BUT this led me to think about raising our kids to heal the world — or save the world — or whatever.
I’m not a scholar of Jewish law (Duh) and therefore cannot possibly say whether she even translated the idea right, but it seems to me that she interpreted it wrong, regardless of how she translated it.
I said above the whole idea of “I’m going to save the world” is a piece of hubris. It is also an immature idea. Sometime around 20 we get the feeling for how big the world really is, and also come to understand other people also have a vote.
This is when we realize that yes it is an obligation for humans (who wish to live as humans) to try to make things better for those around them and those who depend on them. But most of the time this is not big movements and certainly not “save the world” poses.
Most of the time, except for those very few who ascend to positions of great power where they can make the world immeasurably better or worse, what the rest of us do is at best the little things.
This doesn’t make us insignificant. Yeah, whether you buy a plastic bottle of water or not is insignificant. Those are showy gestures. But whether you study how to make a new type of plastic with fewer effects on water, say, is NOT. Even if you don’t accomplish it, someone might take your research and run with it. So, if you’re really worried about the environment, that small gesture, which doesn’t allow you to hound your mother for using a plastic bottle in front of your friend, is the way to go. Not as much fun (come on, being an ascetic for belief is great fun to a certain type of mind) and doesn’t give you as many chances to berate others, but in the end will have a heck of a lot more effect in the world.
Most of us who care to live ethically and who are adults, try to make our mark in those ways. Help those who need help, wipe the snot from the un-mothered children thrown into the world, keep the undisciplined toddlers (particularly those older than us) from destroying things and creating what we can that will continue our work into the future.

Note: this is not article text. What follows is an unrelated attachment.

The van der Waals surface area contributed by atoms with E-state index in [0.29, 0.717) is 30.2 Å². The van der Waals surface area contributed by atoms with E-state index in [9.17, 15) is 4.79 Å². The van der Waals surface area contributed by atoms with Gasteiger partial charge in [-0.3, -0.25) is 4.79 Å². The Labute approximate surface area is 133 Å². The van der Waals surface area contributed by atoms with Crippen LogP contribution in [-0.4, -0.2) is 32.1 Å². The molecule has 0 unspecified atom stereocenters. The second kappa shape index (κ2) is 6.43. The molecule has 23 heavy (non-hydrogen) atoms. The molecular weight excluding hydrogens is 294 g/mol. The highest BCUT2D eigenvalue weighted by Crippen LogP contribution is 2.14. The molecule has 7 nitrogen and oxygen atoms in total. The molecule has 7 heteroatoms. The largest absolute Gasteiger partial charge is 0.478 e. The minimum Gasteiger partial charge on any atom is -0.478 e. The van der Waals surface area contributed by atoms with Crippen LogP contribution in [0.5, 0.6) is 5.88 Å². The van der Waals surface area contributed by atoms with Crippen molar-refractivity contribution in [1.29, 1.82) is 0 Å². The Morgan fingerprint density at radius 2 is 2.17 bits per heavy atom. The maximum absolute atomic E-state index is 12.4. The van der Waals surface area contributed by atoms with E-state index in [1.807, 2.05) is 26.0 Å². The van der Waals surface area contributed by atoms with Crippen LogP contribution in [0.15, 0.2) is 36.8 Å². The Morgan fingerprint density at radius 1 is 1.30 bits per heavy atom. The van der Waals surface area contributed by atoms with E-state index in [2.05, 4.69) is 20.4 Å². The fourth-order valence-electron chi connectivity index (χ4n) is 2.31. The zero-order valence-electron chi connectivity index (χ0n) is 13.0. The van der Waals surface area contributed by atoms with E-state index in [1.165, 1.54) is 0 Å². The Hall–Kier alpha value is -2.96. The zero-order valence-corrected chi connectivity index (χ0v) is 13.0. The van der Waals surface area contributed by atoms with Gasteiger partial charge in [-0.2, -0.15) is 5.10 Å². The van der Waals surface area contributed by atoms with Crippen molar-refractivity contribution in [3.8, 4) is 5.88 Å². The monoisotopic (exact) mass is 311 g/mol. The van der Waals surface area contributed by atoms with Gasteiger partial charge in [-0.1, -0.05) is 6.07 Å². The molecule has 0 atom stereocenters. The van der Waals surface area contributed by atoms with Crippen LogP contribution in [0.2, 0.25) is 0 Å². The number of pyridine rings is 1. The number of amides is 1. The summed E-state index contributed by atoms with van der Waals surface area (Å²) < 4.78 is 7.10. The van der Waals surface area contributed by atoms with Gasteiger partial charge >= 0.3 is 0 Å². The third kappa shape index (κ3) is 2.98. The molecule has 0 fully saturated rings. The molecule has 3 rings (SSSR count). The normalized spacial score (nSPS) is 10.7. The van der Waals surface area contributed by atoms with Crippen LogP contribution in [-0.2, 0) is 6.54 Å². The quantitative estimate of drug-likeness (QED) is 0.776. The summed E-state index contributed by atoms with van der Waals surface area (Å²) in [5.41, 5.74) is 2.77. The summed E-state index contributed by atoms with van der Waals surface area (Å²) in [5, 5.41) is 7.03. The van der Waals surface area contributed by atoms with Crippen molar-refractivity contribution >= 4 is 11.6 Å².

I don’t know if it makes us more pleasant to live with, though even my parents were NOT looking forward to my moving away, and my kids departures are proving to be a bit of wrench.
But it does, in a little measure, heal the world. Or at least make it better (if we succeed) for those who come after us. Even if just a little bit.
Saving the world? Bah, what kind of a bank would you need for that deposit? And what interest rate would it pay?
We’re not that big. And there are a lot more people who get their own say, out there.
We’re not teens posing in superhero flight-mode atop the bed.
We’re adults, and therefore we accept the burden of doing the little things. And that sometimes we’ll fail.
We also accept the most that we do — the kind word, the helping others achieve their goals, the cleaning up of a small space, the fixing of a small problem — are at best pebbles dropped in a vast ocean.
BUT you know pebbles have ripples and those small gestures, which respect others as human beings, will create other small gestures, and eventually things change. Not all of a sudden, not in a big way, not with you getting all the credit.
They do however change, and often for the better (unless you think the living conditions of the nineteenth century were better, in which case I wash my hands of you.)
Go forth and toss some pebbles into the ocean today.